Tuesday, May 12, 2009

The peculiarly missing "food safety" bills

What has been missing from the stories of swine flu and CAFOs as their source is that small farms are not the source.  

The following Washington Post story about Smithfield farms giant pig CAFOs in Mexico being the source of the swine flu fits in neatly with a similar New York Times story this week, also about Smithfield but this article about one of its giant pig CAFOs in Eastern Europe and the 90% elimination of pig farmers in Rumania and 50% so far in Poland.   (These losses were easily predicted because it was clear they were actually planned.) 

After reading the articles, one comes away aware that pig CAFOs seem not to be good things, for pigs or people.  Sick-making for communities, disease-making for all of us, and small farmer-destroying.  

What is missing in these stories is that small farms don't do those things.  What is missing is vast difference in quality of food and of animal care and of environment between small farms and CAFOs, and how inestimably much has been lost in the EU in losing their farmers.  

But what is most distinctly missing is any mention of the "food safety" bills in Congress right now.  They are harmonized with the EU laws that led to CAFOs and to the destruction of so many farmers there, and being harmonized they will create the same regulations for CAFOs to take over and same the devastation for farmers and independent cattlemen the Europeans are suffering.

What is also missing is the fear of swine flu provides a convenient context for the USDA in pushing "tracing" of animals, i.e.  NAIS, the National Animal Identification System, on behalf of its close connections among the multinational agribusiness corporations.  NAIS is a WTO plan that will help its members like Smithfield, Cargill, and Tysons do two things - move cattle, pigs, poultry or other animals across international borders without having to worry about national health standards, and remove small farmers and independent cattlemen who are competition, just like has happened in the EU.  

Thanks to the mysterious appearance swine flu, the public is now primed to believe that tracing  diseased animals is somehow related to stopping the diseases.  But the media is not looking into the difference between CAFOs and farms or ranches.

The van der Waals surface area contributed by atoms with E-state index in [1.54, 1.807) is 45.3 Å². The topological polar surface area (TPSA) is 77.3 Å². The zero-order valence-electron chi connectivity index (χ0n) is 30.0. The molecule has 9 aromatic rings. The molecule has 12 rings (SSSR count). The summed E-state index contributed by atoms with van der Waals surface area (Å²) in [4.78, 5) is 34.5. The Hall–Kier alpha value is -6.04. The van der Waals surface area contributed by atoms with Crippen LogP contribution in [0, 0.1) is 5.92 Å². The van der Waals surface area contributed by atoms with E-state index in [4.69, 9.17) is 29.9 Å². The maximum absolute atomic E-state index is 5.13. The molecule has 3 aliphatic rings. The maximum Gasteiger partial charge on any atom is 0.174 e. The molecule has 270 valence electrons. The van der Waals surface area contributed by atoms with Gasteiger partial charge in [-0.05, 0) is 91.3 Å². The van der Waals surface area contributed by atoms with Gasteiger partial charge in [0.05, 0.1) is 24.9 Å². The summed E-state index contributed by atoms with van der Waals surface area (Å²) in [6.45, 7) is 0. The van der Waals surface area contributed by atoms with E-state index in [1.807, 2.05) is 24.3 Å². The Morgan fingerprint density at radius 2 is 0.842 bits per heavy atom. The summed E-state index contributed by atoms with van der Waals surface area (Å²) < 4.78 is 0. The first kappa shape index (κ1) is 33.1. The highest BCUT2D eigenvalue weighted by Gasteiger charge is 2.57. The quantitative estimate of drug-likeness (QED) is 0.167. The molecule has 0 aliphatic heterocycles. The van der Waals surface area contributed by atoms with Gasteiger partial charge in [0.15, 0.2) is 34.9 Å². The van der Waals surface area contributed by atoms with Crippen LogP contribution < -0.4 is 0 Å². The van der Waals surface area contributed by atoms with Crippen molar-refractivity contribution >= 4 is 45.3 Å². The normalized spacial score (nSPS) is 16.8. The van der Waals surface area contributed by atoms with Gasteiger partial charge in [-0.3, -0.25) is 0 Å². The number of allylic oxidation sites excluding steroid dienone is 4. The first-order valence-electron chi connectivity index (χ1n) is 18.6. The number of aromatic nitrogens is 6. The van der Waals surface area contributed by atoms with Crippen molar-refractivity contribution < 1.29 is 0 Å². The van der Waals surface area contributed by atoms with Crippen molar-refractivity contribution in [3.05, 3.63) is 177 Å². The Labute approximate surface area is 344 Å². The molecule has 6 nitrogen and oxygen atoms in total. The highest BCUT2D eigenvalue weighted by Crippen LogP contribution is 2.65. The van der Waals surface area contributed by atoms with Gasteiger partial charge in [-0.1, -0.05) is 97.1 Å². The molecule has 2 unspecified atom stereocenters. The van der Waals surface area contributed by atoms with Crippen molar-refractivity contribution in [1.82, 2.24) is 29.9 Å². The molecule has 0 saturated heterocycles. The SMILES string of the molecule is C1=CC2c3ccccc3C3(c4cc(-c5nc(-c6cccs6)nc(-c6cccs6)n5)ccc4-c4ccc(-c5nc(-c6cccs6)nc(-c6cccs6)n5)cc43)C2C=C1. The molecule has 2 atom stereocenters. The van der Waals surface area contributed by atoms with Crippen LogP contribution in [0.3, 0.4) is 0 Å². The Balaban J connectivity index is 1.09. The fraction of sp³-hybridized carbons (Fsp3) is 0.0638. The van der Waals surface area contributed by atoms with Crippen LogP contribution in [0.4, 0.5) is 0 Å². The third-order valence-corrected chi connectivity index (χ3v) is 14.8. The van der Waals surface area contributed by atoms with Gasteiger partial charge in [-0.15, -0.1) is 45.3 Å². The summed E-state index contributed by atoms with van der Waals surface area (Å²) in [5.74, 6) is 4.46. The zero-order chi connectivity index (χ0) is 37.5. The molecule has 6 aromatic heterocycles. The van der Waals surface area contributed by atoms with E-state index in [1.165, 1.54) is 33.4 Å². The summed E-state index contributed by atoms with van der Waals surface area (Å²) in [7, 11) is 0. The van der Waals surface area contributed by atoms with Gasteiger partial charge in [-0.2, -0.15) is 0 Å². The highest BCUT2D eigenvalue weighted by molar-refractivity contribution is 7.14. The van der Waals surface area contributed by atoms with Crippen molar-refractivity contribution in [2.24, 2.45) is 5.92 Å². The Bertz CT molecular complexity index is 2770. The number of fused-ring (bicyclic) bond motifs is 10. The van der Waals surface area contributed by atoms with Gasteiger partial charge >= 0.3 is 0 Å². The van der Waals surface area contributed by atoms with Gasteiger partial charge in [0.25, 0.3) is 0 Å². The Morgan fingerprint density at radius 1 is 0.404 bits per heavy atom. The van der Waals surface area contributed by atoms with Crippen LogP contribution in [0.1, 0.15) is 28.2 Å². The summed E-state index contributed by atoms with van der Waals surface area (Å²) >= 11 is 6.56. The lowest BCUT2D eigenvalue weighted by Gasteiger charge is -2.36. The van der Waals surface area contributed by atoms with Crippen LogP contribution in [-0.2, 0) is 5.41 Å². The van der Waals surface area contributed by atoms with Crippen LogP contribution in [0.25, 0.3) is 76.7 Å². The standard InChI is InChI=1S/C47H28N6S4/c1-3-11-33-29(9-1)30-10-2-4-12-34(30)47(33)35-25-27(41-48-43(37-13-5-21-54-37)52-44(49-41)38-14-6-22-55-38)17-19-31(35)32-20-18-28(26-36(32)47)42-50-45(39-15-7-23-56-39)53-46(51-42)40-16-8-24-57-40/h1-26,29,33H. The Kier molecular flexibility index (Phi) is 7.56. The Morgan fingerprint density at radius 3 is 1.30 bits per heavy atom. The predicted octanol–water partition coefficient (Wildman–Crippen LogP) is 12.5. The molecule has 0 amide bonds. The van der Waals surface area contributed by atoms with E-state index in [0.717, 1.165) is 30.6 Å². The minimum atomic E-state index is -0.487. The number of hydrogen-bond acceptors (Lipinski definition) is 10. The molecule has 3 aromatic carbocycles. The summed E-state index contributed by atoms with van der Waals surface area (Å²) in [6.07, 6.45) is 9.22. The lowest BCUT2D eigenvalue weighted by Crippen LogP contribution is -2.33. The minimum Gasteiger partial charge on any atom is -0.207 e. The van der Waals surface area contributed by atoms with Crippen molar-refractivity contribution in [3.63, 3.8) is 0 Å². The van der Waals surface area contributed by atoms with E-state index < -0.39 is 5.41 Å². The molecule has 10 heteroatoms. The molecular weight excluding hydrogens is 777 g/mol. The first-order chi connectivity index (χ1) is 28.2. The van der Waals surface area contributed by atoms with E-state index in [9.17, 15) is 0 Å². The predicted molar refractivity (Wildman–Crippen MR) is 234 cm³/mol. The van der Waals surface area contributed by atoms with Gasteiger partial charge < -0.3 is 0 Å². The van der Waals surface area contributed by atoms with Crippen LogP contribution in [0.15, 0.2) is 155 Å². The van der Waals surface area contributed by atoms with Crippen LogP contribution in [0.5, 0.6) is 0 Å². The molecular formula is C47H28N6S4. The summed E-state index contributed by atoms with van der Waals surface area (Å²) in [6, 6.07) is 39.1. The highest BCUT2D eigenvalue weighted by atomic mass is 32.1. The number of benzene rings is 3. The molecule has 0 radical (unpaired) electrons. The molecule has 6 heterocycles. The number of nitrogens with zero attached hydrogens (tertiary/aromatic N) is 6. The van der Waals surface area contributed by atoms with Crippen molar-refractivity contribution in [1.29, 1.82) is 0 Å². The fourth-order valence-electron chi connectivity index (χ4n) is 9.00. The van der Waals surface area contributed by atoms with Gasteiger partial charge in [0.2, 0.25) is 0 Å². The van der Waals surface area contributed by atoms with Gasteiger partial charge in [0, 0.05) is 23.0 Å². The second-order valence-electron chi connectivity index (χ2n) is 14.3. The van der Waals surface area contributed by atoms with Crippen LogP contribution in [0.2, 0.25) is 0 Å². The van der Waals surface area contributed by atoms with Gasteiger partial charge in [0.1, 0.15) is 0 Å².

CAFOs.  No one lives on these massively centralized industrial "facilities," least of all the owners.  There, animals are tortured, drugged, and forceed genetically engineered feed loaded with antibiotics and hormones to squeeze every ounce of life and size and dollar out of them while lagoons filled with their contaminated feces leach into and poison the neighboring ground water and fill the air with sulfur so strong it can kill.  

Small farms and ranches:  People live there proudly.  They are run by families who consider farming and ranching a calling and the land a blessing from their forefathers to protect, just as the animals are their pride and joy.  They produce safe food and raise healthy animals.  

So, it is rather large to omit any recognition that there are six alleged "food safety" bills in Congress concerning farms and CAFOs and animal diseases and they are not mentioned.  Is this because the bills are designed for CAFOs to be the only source of food standing?   Or is it because one might see who would control the "tracing" (the material for those already forced onto NAIS is being fed into a corporate data bank) and who would be destroyed by it?

The public, without media attention to the dangers of the bills, but exposed only to peanut fear and flu fear, must decide whether to listen to the multinational corporations which run the CAFOs and have caused diseases or to their congressional friends, DeLauro, Peterson, Scott, ... (who receive large Agribusiness PAC donations) who say that "tracing" (NAIS) is needed to protect us from animal diseases.  

Or does the public listen to independent cattlemen who have had to actually fight the USDA to keep out animal diseases or to small farmers who join with cattlemen in saying that  NAIS will wipe them all out and thus leave the public with only CAFOs and more diseases?   They both vehemently oppose NAIS ( in numbers over 90%)  and just want to continue to raising healthy animals in ways that haven't made their neighbors sick or hurt the land or water. And right now the US has the lowest rate of animal diseases in the world, having relied on what has proved to be a thoroughly effective means of keeping track of animals:  affordable, good old plastics eartags, common sense paper work filed with the vet, keeping diseased animals out of the country.    

Extraordinarily, the USDA is pushing to bring cattle in from countries where diseases like Mad Cow, tuberculosis (for cattle), and other diseases exist, while seemingly contradictorily urging the necessity of NAIS to track diseases.  But it is not contradictory.  The "food safety" bills give corporations like Smithfield just what they want - easy movement of any animals - sick or not - across international borders, NAIS to eliminate farmers (and do potentially more), and CAFOs.